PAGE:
Winterreise D. 911 – Song cycle to poems by Wilhelm Müller

Composer: Franz Schubert (b. 1797 - d. 1828)
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Composer: Franz Schubert (b. 1797 - d. 1828)

Performance date: 06/07/2016

Venue: St. Brendan’s Church

Composition Year: 1794-1827

Duration: 01:15:00

Recording Engineer: Richard McCullough, RTÉ lyric fm

Instrumentation: T-solo, pf

Instrumentation Category:Duo

Artists: Mark Padmore - [tenor]
Paul Lewis - [piano]

For a
time Schubert’s mood became even more gloomy and he seemed upset. When I asked
him what was the matter he merely said ‘Well, you will soon hear and
understand’. One day he said to me, ‘Come to Schober’s today. I will sing you a
cycle of awe-inspiring songs.’ We were quite dumbfounded by the gloomy mood of
these songs, and Schober said he only liked one song, Der Lindenbaum. To which
Schubert replied: ‘I like these songs more than all the others, and you will
get to like them too’.
So wrote Schubert’s friend
Spaun in the spring of 1827, reminding us of the truism that most masterpieces
are ahead of their time.

It is hard not to see in this magisterial
and overwhelming work Schubert’s own story, with his desperation and loneliness
laid out for all to see; but accompanied by the steely will that drove him on
despite his terrible disease – he used to compose from 6 a.m. to 2 p.m. every
day. The intense inner journey made by the protagonist from youthful despair to
the descent into utter isolation and horror eventually reaches a resigned but
stoic acceptance. The final desolate scene is absolutely bereft of any
artificially comforting solutions, but the final question – Willst du meinen Liedern deine Leier drehn? –
does make music the only possible answer.

Schubert’s music turns Müller’s poems about
a love-lorn wanderer into a tragic monologue on the human condition. The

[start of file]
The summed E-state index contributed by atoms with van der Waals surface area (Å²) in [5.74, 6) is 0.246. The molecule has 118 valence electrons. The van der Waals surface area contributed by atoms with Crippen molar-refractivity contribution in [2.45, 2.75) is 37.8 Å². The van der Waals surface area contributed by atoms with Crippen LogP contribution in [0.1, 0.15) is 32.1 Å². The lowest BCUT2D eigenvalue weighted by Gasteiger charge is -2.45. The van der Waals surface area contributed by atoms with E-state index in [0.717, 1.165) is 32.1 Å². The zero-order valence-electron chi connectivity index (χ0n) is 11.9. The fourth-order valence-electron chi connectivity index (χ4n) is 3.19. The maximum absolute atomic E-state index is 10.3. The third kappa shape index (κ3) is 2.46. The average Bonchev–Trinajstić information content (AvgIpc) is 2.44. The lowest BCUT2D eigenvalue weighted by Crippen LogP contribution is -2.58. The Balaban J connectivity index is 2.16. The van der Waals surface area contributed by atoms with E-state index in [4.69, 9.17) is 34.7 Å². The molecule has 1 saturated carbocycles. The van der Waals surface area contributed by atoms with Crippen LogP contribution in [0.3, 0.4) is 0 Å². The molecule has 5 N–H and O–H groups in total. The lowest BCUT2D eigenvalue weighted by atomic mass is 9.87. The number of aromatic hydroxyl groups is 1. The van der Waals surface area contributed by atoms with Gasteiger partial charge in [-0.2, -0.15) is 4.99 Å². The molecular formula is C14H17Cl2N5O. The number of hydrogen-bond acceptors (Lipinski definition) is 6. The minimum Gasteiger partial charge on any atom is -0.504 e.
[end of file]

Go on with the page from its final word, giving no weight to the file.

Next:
haunting image of the hurdy-gurdy man standing at the edge of the village
playing his instrument to no-one but snarling dogs reminds us of Poor Tom and
King Lear’s cry: Thou art the thing
itself; unaccommodated man is no more but such a poor, bare, forked animal as
thou art.
In Shakespeare’s play, Poor Tom is the voice of truth; it is
better to be a beggar, despised by everyone, than to be forced to lie. This is
what Schubert’s wanderer realises. He has turned his back on the world where
parents marry off their daughter to the richest suitor, and where the girl
accepts this bourgeois solution rather than follow the call of love. He has
rejected the highways that most men use in order to follow the hidden paths in
the mountains. He is tempted to turn back, he dreams of happier times, but he perseveres until he meets the
hurdy-gurdy man, and something approaching pity awakens in him.

The drama begins in a comfortable town with
its colourful streets and tall towers, surrounded by rich meadows and spreading
lime trees. It moves out to the frozen river, the forest and the mountains,
where the only habitation is a deserted charcoal burner’s hut. He crosses the
highway where the mail coach travels, its post-horn echoing in the valleys. He
passes through a village at night and seeks rest in a graveyard. Everywhere he
turns the snowbound landscape is hopeless – gaunt trees, frozen streams and not
a human in sight, until he meets the old man. There is something about the
tread of the opening song and the strength of the opening lines that makes you
realise this wanderer is made of sterner stuff than the young miller of Die Schöne Müllerin. There is of course
a strong element of self-pity in his bitter reflections, but the extent of his
anger shows that he is a fighter. And how he rages, against the girl’s family,
against the town, against life itself, until he finds he has no choice but to
keep going.

The music is unbearably moving, so much so
that it requires a conscious effort of will to sit down and listen. We have all
travelled through that desolate landscape and it reaches us at our most
vulnerable spots. But amazingly in this work, where hopelessness is the only
theme, hope triumphs. A work that seems to be about the powerlessness of the
individual is actually about the power of music.

The evening of 17 November 1828 Schubert
was violently and continuously delirious. His friend Spaun, who visited him
during these last days, tells us that when he fell into delirium he sang
ceaselessly, and when he was lucid he corrected the proofs of the second part
of Winterreise. Two days later, by
three o’clock in the afternoon, Schubert was dead.